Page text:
Reallusion TV

2D Cartoonist freelances his content online

Garry Pye

I am 44 years old and have been drawing cartoons since I was able to hold a pencil. I am married, have a five year old daughter and for the last 27 years I have been in business with my father. We run a trophy business in Sydney, Australia called Graphic Awards which has its main focus on graphic design and creating original, artistic awards for sports clubs and corporations.

Caricaturist, Illustrator, CrazyTalk Animator and Content Developer

Q: Tell us a bit about your work in caricatures, illustrations and now animations.

I do a lot of caricature work and have built up an enormous portfolio of cartoon illustrations, as all my work is hand-drawn and then colored using software. So I have every sketch and doodle I have ever created.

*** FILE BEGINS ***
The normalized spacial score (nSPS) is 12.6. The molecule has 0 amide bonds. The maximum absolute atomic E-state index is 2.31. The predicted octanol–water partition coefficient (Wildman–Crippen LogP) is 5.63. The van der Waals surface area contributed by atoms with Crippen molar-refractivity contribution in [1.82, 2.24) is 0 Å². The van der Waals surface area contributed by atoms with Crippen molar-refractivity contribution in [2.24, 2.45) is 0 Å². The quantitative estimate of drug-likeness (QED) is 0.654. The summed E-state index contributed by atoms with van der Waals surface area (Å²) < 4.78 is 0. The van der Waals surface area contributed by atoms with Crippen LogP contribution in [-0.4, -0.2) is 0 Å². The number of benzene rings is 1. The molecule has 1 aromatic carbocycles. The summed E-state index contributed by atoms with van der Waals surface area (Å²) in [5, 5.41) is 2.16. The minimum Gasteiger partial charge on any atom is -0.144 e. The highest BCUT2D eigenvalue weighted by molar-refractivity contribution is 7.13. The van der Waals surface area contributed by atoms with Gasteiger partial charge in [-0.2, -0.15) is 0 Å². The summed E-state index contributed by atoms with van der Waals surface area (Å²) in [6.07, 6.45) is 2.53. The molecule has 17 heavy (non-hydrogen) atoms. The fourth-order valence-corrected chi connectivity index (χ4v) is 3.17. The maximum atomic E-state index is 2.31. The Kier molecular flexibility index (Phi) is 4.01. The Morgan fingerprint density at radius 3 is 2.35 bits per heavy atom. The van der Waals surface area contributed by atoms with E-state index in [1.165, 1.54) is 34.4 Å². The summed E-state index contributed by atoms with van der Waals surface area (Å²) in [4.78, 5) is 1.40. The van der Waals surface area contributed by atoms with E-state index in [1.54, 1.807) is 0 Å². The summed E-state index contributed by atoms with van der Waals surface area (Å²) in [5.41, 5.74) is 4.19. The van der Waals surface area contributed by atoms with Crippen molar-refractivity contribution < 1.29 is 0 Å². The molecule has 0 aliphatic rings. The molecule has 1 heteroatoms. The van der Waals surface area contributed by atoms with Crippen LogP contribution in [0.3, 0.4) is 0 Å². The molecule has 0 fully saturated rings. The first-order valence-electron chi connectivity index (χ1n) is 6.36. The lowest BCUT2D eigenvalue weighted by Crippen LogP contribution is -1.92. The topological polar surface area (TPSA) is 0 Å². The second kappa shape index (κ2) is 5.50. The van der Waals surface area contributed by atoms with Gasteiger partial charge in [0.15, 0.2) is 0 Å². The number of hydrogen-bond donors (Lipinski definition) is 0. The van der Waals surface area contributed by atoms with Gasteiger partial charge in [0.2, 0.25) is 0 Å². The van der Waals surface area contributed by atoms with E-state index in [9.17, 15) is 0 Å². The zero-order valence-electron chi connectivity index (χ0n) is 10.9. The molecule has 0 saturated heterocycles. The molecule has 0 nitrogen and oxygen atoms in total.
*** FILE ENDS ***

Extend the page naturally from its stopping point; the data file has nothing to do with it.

Though my main focus has always been illustration, my secret passion is animation. With a constant busy workload I was never able to invest the time required to produce traditional cell animation. When I discovered CrazyTalk Animator, it allowed me to create animations using my own artwork, and made the process fast and smooth, while still producing the same quality as traditional hand-drawn cell animation.

Q: As an artist is there a reason why you chose to use CrazyTalk Animator? Did it take you long to learn the ropes with it?

The first thing that grabbed my attention with CrazyTalk Animator was the fact that it was able to produce the look of the old cartoons I watched on TV as a kid. It allows me to get the same feel of those cartoons without having to painstakingly draw every frame. The simple key framing and tweening system along with the flexibility of the character joints and available motion packs means I can animate a character running across the screen with one button. That allows me to focus on the performance of my characters instead of the boring frame by frame work.